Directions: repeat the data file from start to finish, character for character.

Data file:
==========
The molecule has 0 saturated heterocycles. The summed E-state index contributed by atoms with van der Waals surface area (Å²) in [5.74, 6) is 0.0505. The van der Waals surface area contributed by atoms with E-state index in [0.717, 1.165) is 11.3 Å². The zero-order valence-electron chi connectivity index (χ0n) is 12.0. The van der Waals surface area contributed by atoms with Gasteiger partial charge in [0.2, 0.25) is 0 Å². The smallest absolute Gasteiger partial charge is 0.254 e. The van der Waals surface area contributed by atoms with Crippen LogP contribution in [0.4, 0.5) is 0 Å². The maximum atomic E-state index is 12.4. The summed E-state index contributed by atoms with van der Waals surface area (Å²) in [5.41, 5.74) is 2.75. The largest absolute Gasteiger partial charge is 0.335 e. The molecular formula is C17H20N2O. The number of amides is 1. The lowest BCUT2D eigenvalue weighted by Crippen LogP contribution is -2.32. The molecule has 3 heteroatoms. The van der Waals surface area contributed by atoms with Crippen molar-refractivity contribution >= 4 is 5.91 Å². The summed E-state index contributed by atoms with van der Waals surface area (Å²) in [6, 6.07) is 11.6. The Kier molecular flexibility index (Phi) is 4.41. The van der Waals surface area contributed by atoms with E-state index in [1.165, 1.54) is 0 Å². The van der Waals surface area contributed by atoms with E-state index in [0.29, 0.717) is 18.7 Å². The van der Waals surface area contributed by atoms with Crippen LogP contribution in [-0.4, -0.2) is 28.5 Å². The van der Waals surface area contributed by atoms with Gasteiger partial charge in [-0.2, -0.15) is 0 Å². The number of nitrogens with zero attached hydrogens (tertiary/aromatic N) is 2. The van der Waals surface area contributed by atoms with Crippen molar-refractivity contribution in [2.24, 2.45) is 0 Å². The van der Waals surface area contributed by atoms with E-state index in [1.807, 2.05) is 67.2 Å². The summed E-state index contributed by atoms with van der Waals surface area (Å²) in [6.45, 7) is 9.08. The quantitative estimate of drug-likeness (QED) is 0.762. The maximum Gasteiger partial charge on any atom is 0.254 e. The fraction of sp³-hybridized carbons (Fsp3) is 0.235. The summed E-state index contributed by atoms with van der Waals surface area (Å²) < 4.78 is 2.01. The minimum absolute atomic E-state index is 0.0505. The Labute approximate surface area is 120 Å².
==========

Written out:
The molecule has 0 saturated heterocycles. The summed E-state index contributed by atoms with van der Waals surface area (Å²) in [5.74, 6) is 0.0505. The van der Waals surface area contributed by atoms with E-state index in [0.717, 1.165) is 11.3 Å². The zero-order valence-electron chi connectivity index (χ0n) is 12.0. The van der Waals surface area contributed by atoms with Gasteiger partial charge in [0.2, 0.25) is 0 Å². The smallest absolute Gasteiger partial charge is 0.254 e. The van der Waals surface area contributed by atoms with Crippen LogP contribution in [0.4, 0.5) is 0 Å². The maximum atomic E-state index is 12.4. The summed E-state index contributed by atoms with van der Waals surface area (Å²) in [5.41, 5.74) is 2.75. The largest absolute Gasteiger partial charge is 0.335 e. The molecular formula is C17H20N2O. The number of amides is 1. The lowest BCUT2D eigenvalue weighted by Crippen LogP contribution is -2.32. The molecule has 3 heteroatoms. The van der Waals surface area contributed by atoms with Crippen molar-refractivity contribution >= 4 is 5.91 Å². The summed E-state index contributed by atoms with van der Waals surface area (Å²) in [6, 6.07) is 11.6. The Kier molecular flexibility index (Phi) is 4.41. The van der Waals surface area contributed by atoms with E-state index in [1.165, 1.54) is 0 Å². The van der Waals surface area contributed by atoms with E-state index in [0.29, 0.717) is 18.7 Å². The van der Waals surface area contributed by atoms with Crippen LogP contribution in [-0.4, -0.2) is 28.5 Å². The van der Waals surface area contributed by atoms with Gasteiger partial charge in [-0.2, -0.15) is 0 Å². The number of nitrogens with zero attached hydrogens (tertiary/aromatic N) is 2. The van der Waals surface area contributed by atoms with Crippen molar-refractivity contribution in [2.24, 2.45) is 0 Å². The van der Waals surface area contributed by atoms with E-state index in [1.807, 2.05) is 67.2 Å². The summed E-state index contributed by atoms with van der Waals surface area (Å²) in [6.45, 7) is 9.08. The quantitative estimate of drug-likeness (QED) is 0.762. The maximum Gasteiger partial charge on any atom is 0.254 e. The fraction of sp³-hybridized carbons (Fsp3) is 0.235. The summed E-state index contributed by atoms with van der Waals surface area (Å²) < 4.78 is 2.01. The minimum absolute atomic E-state index is 0.0505. The Labute approximate surface area is 120 Å².